Bobbing along, bobbing along at the bottom of the beautiful briny... Bottle? In this experiment we learn about bouyancy and pressure with a Cartesian diver!
- Fill the bottle nearly to the top with cold water.
- If you're using a medicine dropper, place it into the water and squeeze the bulb to get some air out. It should just about float at the surface without sinking.
- If you're using a drinking straw, cut it to about 5cm (2") and seal one end with a blob of plasticine, with a larger blob forming an open ring at the other end which will be the bottom. Again it should just about float at the surface without sinking.
- Top up the water to the brim, and put the cap on tight.
- Give the bottle a squeeze - what happens?
- What happens when you let go again?
Can you make the bottle diver float in the middle of the bottle? It's a bit tricky!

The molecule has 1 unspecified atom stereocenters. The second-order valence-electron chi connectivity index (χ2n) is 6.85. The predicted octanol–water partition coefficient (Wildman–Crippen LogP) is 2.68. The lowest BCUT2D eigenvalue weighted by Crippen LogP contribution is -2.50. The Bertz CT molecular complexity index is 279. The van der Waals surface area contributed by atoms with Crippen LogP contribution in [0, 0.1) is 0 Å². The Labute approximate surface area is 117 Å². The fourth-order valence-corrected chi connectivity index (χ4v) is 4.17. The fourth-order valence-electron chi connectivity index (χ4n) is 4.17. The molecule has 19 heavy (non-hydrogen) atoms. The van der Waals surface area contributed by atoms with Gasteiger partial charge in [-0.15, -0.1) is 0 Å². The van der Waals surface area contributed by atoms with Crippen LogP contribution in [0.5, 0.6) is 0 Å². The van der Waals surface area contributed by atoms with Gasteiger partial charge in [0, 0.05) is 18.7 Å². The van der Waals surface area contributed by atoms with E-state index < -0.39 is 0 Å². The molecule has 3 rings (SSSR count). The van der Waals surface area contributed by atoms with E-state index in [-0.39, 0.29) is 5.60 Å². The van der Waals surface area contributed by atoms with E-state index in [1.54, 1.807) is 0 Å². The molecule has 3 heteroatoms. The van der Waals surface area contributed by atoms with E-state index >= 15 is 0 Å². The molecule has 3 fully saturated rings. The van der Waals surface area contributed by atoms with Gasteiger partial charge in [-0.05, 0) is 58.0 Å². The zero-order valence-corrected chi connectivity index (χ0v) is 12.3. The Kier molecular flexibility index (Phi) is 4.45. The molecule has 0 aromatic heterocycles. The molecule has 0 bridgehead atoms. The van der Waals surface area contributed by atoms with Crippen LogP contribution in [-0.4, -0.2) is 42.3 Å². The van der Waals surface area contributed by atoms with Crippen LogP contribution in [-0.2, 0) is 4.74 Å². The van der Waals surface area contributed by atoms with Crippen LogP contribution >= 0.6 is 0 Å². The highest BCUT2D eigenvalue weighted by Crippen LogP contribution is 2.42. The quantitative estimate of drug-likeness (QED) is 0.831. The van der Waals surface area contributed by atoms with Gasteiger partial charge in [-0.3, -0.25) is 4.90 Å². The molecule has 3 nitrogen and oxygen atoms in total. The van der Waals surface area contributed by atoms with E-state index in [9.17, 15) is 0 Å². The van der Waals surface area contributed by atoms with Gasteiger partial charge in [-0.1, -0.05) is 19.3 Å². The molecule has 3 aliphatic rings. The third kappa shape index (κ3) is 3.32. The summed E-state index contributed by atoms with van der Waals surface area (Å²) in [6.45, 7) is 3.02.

So what's happening?
When you squeeze the bottle you increase the internal pressure, and this squeezes on the air bubble inside the diver more than it squeezes on the water. When the air inside the diver is squeezed into a smaller space, water takes up room where some of the air was, the diver becomes less buoyant, so it sinks.
When you let go again, the air inside the diver expands again and pushes the water out and the diver becomes positively buoyant, so it floats back to the top! Cool, huh?
The toy we've made in this classic experiment is also known as a Cartesian diver after René Descartes, who is thought to have invented the toy.
What would happen if you:
- Dissolve a tablespoon of salt into the water?
- Used warm water instead of cold?
- Filled the bottle only halfway with water?